An island of success and strangeness is what some might describe the San Antonio Spurs, and by hiring Becky Hammon to be the first full-time, fully paid female assistant on an NBA team, the franchise that has been steered perfectly by Gregg Popovich and R.C. Buford for nearly two decades took another step to distance themselves from the rest of the league.
In the WNBA, Hammon has been playing for the San Antonio Stars since 2007, and will be retiring at the end of the season. She’s been involved with some of the Spurs players in All-Star events, and was involved with the team’s coaching last season, sitting behind the bench during home games. This year, she’ll be taking it to the next step, and will be breaking another barrier on the most unique and successful organization in the NBA.
No one is doubting her credentials. Hammon has been a WNBA player since 1999, playing 16 years in the league. She is a six-time WNBA All-Star and was voted as one of the top 15 players in the league of all-time. She played in the Olympics for Russia, finishing with a Bronze medal in 2008.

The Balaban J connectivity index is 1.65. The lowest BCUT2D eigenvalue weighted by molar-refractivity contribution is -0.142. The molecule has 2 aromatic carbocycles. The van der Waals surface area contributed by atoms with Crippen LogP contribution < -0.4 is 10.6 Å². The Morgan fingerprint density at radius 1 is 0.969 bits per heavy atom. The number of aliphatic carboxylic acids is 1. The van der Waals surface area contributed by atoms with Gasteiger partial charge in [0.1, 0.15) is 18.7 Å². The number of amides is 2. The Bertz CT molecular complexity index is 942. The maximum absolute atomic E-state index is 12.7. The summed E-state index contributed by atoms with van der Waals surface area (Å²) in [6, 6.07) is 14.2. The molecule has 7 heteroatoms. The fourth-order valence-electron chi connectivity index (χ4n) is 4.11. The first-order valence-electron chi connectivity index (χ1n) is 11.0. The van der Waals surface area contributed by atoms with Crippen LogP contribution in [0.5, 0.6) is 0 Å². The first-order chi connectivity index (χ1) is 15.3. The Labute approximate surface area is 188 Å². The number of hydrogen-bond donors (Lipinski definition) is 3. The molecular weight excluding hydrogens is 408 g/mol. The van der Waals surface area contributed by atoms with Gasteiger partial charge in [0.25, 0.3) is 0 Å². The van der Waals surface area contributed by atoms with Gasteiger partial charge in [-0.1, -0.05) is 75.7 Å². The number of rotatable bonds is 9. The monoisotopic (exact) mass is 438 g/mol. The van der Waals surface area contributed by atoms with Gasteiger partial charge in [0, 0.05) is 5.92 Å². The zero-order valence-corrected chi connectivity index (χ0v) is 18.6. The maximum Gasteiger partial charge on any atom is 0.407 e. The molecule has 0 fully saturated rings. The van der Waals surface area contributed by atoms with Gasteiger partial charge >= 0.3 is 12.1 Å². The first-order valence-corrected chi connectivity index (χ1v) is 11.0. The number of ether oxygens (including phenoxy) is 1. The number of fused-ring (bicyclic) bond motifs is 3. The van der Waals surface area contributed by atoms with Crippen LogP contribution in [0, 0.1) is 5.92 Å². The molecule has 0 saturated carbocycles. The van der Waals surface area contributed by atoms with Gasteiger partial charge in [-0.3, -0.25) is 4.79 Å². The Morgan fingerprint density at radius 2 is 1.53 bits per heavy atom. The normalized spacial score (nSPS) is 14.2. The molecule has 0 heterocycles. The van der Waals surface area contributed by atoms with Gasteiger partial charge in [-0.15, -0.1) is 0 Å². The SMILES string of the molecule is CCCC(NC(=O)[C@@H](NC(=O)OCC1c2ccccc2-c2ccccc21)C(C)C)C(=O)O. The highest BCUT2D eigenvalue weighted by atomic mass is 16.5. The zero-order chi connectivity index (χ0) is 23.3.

But what about Lisa Boyer? During the 2001-2002 season, John Lucas hired her to be part of the Cleveland Cavaliers coaching staff. However, she wasn’t on the payroll, didn’t sit on the bench during games and did not travel with the team. Hammon is in a completely different capacity, but no one is doubting that Popovich and co. did this for professional reasons only, instead of picking her just because she’s a woman.
As far as women coaching men, it’s really silly. People ask me all the time, will there ever be a woman player in the NBA? To be honest, no. There are differences. The guys are too big, too strong and that’s just the way it is. But when it comes to things of the mind, things like coaching, game-planning, coming up with offensive and defensive schemes, there’s no reason why a woman couldn’t be in the mix and shouldn’t be in the mix.
Obviously, this isn’t just about Hammon getting a chance to coach in the NBA. This is about other women who have always seen themselves as good enough and capable to be part of the men’s game in the coaching level. Some who have been involved in the D-League or other “minor” levels. Their goal has always been to coach in the NBA. A head coach? Maybe we’re still far away from that moment, but this decision by the San Antonio Spurs will hopefully be more than just a symbol, but an actual road paving act that launches the NBA into a different era eventually.